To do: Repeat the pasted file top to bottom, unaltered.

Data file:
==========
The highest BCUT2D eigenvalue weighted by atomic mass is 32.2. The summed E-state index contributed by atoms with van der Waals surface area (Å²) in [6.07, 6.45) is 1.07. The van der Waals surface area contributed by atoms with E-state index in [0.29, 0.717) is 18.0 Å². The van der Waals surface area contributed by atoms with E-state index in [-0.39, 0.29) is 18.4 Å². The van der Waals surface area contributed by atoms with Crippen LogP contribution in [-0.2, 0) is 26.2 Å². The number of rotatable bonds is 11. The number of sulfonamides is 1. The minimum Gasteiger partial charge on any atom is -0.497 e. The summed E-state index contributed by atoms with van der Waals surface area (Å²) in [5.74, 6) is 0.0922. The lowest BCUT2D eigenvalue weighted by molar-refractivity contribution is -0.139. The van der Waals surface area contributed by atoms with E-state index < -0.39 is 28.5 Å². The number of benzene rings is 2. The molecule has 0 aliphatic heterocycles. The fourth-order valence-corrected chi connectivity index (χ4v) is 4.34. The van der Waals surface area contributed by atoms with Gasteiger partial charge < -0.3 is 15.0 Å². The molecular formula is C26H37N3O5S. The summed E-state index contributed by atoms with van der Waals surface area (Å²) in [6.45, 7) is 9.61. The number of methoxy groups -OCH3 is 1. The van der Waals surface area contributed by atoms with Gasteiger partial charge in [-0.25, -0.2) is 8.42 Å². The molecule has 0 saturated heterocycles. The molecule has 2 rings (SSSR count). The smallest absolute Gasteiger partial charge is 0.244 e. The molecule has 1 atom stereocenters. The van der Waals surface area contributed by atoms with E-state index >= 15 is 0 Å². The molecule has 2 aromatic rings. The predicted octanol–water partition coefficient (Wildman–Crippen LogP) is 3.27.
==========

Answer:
The highest BCUT2D eigenvalue weighted by atomic mass is 32.2. The summed E-state index contributed by atoms with van der Waals surface area (Å²) in [6.07, 6.45) is 1.07. The van der Waals surface area contributed by atoms with E-state index in [0.29, 0.717) is 18.0 Å². The van der Waals surface area contributed by atoms with E-state index in [-0.39, 0.29) is 18.4 Å². The van der Waals surface area contributed by atoms with Crippen LogP contribution in [-0.2, 0) is 26.2 Å². The number of rotatable bonds is 11. The number of sulfonamides is 1. The minimum Gasteiger partial charge on any atom is -0.497 e. The summed E-state index contributed by atoms with van der Waals surface area (Å²) in [5.74, 6) is 0.0922. The lowest BCUT2D eigenvalue weighted by molar-refractivity contribution is -0.139. The van der Waals surface area contributed by atoms with E-state index < -0.39 is 28.5 Å². The number of benzene rings is 2. The molecule has 0 aliphatic heterocycles. The fourth-order valence-corrected chi connectivity index (χ4v) is 4.34. The van der Waals surface area contributed by atoms with Gasteiger partial charge < -0.3 is 15.0 Å². The molecular formula is C26H37N3O5S. The summed E-state index contributed by atoms with van der Waals surface area (Å²) in [6.45, 7) is 9.61. The number of methoxy groups -OCH3 is 1. The van der Waals surface area contributed by atoms with Gasteiger partial charge in [-0.25, -0.2) is 8.42 Å². The molecule has 0 saturated heterocycles. The molecule has 2 rings (SSSR count). The smallest absolute Gasteiger partial charge is 0.244 e. The molecule has 1 atom stereocenters. The van der Waals surface area contributed by atoms with E-state index >= 15 is 0 Å². The molecule has 2 aromatic rings. The predicted octanol–water partition coefficient (Wildman–Crippen LogP) is 3.27.